The Alamo (2004) Movie Review
The Alamo isn't a patriotic, heart-swelling epic. It's a dull, rotten, dreary, excruciatingly-long miniseries which sadly reduces men of historical significance to dirtbags fighting over dirt. Yawn. Ugh. Another $100 million that could have saved the Texas school system.
With a Christmas 2003 release delayed four months for edits and re-edits, The Alamo enters theaters during the no-man's-land of mid-spring saddled with what some call bad buzz. Every malicious word is deserved.
The story of the Alamo is well known to children of Texas, or "Texians," as they were known back in the day (and previously made as a movie by John Wayne in 1960). Long-ass story short, a ragtag band of settlers in the nascent Republic of Texas - including famous names like Jim Bowie (Jason Patric) and Davy Crockett (Billy Bob Thornton) - holed themselves up in a poorly-fortified stronghold against a regrouped Mexican army many times its size. The Mexicans culminated a fortnight-long siege with a massacre of everyone inside the Alamo before falling to Sam Houston's (Dennis Quaid) forces further down the road.
Note the "fortnight-long siege" part. The waiting for the Mexicans to do something besides lob the odd exploding cannonball comprises the bulk of the story. It goes on and on and on. And the payoff - a dullsville night-time "battle" primarily composed of men firing rifles off-screen followed by melodramatic death scenes - is about as rewarding as cauliflower for dessert.
Director John Lee Hancock (fantastic name), himself a graduate of the aforementioned Texas school system, imbues his villain - General Antonio Lopez de Santa Ana (Emilio Echevarría) - with all the subtlety of a James Bond supervillain. Far from being an imposing military mind, Santa Ana genocidally mows down prisoners, deflowers virgins, and sips coffee out of fine china. He's a one-dimensional monster who tells his lieutenants to sacrifice their own soldiers like "so many chickens."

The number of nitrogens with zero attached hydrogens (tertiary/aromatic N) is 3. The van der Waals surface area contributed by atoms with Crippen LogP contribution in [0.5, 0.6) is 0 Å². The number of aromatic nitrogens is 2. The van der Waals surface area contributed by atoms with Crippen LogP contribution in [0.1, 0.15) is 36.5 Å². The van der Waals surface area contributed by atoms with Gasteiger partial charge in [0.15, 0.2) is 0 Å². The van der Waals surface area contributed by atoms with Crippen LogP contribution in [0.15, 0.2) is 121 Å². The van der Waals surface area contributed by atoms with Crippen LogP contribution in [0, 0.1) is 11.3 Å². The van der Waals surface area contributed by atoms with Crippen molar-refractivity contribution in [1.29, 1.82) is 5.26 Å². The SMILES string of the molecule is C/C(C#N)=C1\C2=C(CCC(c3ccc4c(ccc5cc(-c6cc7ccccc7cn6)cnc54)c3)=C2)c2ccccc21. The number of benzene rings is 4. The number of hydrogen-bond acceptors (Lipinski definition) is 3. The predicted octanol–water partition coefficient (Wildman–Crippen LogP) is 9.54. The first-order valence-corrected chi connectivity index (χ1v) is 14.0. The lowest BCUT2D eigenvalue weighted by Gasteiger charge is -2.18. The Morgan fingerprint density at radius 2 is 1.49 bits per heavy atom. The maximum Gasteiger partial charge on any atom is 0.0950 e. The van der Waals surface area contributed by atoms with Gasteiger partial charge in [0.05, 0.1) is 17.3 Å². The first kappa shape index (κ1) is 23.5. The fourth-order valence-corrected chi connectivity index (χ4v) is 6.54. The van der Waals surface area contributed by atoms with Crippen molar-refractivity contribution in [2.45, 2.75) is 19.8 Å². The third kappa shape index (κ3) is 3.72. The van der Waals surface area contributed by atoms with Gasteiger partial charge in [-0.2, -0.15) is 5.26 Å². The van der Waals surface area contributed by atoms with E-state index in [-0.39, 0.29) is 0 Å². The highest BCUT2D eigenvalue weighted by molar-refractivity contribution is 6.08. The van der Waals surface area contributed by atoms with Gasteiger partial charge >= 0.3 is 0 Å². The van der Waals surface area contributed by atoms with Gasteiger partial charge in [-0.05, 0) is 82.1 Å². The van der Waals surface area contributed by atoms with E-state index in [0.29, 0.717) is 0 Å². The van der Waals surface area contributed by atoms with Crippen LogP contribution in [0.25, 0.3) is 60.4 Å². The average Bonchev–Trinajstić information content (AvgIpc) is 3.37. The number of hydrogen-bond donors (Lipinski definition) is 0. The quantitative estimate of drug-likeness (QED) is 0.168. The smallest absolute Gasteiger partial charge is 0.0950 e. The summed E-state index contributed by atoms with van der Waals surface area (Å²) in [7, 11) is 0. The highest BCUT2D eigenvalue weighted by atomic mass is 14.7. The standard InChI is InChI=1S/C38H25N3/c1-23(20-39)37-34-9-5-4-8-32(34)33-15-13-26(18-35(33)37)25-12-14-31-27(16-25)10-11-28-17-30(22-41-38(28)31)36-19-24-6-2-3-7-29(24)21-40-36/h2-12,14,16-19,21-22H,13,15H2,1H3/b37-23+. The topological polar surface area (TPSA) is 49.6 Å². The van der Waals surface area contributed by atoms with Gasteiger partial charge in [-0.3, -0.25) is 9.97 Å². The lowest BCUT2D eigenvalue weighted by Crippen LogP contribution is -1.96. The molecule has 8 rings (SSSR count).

Meanwhile, Hancock's heroes, while not quite so evil, barely inspire pathos. Mostly, they're surly drunks or anonymous militiamen, or anonymous, surly, drunken militiamen. Bowie, who is suffering from something that looks like TB, gets sicker as the siege progresses, and Patric spends the entire second act reenacting his drug withdrawal scene from Rush, but without Jennifer Jason Leigh to wipe his sweaty, wooden head. With such minimal character development, there's barely a reason to watch him die in bed for an hour.
The subplots - Sam Houston's redemption, an old slave convincing his younger counterpart to jump ship, a power struggle between Bowie and the commanding colonel - are granted barely a few lines to evolve between speeches by the Texians and more scheming by Santa Ana. At some moments, the writing and acting reach such dreadful depths, you half expect to see Ben Affleck romancing a lesbian.
The Alamo is only Hancock's second major feature as director. Unlike producers Ron Howard and Brian Grazer, for whom this is just another Tuesday at the office, Hancock's drama-free pacing and anticlimactic battle scenes illustrate his struggle to manage scale. His first picture - Disney's G-rated sports hit The Rookie - was by all accounts a "successful small movie," and it's a bit sad to see this wannabe-epic get away from him. At some point, you have to wish Howard grabbed the reins from Hancock, and said, "Thank you. I'll take this from here."
Perhaps the only saving grace in this stinking mess is Thornton, who blessed Christmas audiences with his brilliant title performance in Bad Santa. Thornton owns every scene as the legendary "king of the wild frontier," but he's merely a bonbon floating in an open sewer of a movie.
Remember The Alamo? It's about as memorable as a sunny springtime Saturday wasted at the DMV.
The DVD includes deleted scenes and three featurettes about the making of the film and its history.
You'll have my mutton chops when you pry them from my cold, dead fingers.